The Chan Zuckerberg Initiative has announced a $13.6 million commitment in support of research on the spread and impact of COVID-19 across the San Francisco Bay Area.
The funding will support a nine-month collaboration between the University of California, San Francisco, Stanford University, and the Chan Zuckerberg Biohub focused on two long-term studies. The first will test a representative sample of the local population to acquire data that can inform policy decisions about safely reopening California's economy and ensuring that transmission rates remain low until a vaccine becomes available. To that end, researchers will conduct diagnostic (PCR) testing to track new infections and serological testing for antibodies in asymptomatic individuals; the viral genomes from all positive samples will be sequenced to identify transmission chains and to determine whether co-infections with other pathogens play a significant role in COVID-19.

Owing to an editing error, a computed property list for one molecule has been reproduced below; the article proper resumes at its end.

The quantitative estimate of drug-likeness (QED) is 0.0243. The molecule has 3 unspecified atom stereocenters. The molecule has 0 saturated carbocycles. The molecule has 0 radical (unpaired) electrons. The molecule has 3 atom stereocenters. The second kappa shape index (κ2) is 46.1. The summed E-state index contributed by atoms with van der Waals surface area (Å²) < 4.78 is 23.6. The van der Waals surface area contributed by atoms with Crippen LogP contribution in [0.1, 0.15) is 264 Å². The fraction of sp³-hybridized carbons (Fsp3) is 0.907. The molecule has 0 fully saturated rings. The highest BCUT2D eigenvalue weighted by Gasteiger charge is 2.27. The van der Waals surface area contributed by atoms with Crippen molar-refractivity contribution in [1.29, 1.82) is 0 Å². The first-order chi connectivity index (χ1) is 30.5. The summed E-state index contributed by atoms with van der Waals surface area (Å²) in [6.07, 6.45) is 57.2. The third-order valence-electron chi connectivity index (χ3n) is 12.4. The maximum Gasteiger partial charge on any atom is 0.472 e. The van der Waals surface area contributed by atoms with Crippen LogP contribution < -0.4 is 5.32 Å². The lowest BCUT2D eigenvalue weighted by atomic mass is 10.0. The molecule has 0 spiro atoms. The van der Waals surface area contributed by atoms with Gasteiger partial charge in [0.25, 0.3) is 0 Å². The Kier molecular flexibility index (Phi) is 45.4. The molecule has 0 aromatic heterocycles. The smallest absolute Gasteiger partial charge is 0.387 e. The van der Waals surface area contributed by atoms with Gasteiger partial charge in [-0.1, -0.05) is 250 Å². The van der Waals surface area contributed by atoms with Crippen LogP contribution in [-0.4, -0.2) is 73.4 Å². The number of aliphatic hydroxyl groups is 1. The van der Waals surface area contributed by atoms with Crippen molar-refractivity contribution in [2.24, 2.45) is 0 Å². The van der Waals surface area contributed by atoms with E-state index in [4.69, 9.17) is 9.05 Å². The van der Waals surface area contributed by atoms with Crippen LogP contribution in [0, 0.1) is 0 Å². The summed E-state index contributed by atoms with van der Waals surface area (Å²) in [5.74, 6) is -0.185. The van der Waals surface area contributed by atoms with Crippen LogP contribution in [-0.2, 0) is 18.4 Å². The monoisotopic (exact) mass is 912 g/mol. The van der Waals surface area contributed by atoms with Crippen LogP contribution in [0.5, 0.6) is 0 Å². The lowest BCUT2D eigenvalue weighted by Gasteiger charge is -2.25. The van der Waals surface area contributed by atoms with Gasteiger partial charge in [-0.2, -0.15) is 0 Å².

The second study will examine whether COVID-19 antibodies protect healthcare workers against reinfection and, if so, for how long. Healthcare workers who previously tested negative will undergo PCR and serological retesting on a weekly basis for at least twelve weeks so that researchers can determine the rate at which they become infected, with or without symptoms. Those who are initially found to be seropositive will be followed into December to assess their immunity and likelihood of reinfection.
"To reopen society in the Bay Area and keep healthcare workers safe, we need to first understand the epidemiology of this disease," said CZI co-founder and co-CEO Priscilla Chan, a pediatrician. "How much of our population is currently infected with COVID-19? How prevalent is asymptomatic spread? And how can we use this information to better understand who may still be at risk in the future? There is no shortcut to answering these questions — it will require testing, retesting, and the sort of rigorous public health surveying this program is focused on in California. We're grateful to help accelerate this work and partner with Stanford and UCSF — two of our state's and the world's greatest scientific research institutions — to help find these answers."
(Photo credit: Joe Hiatt)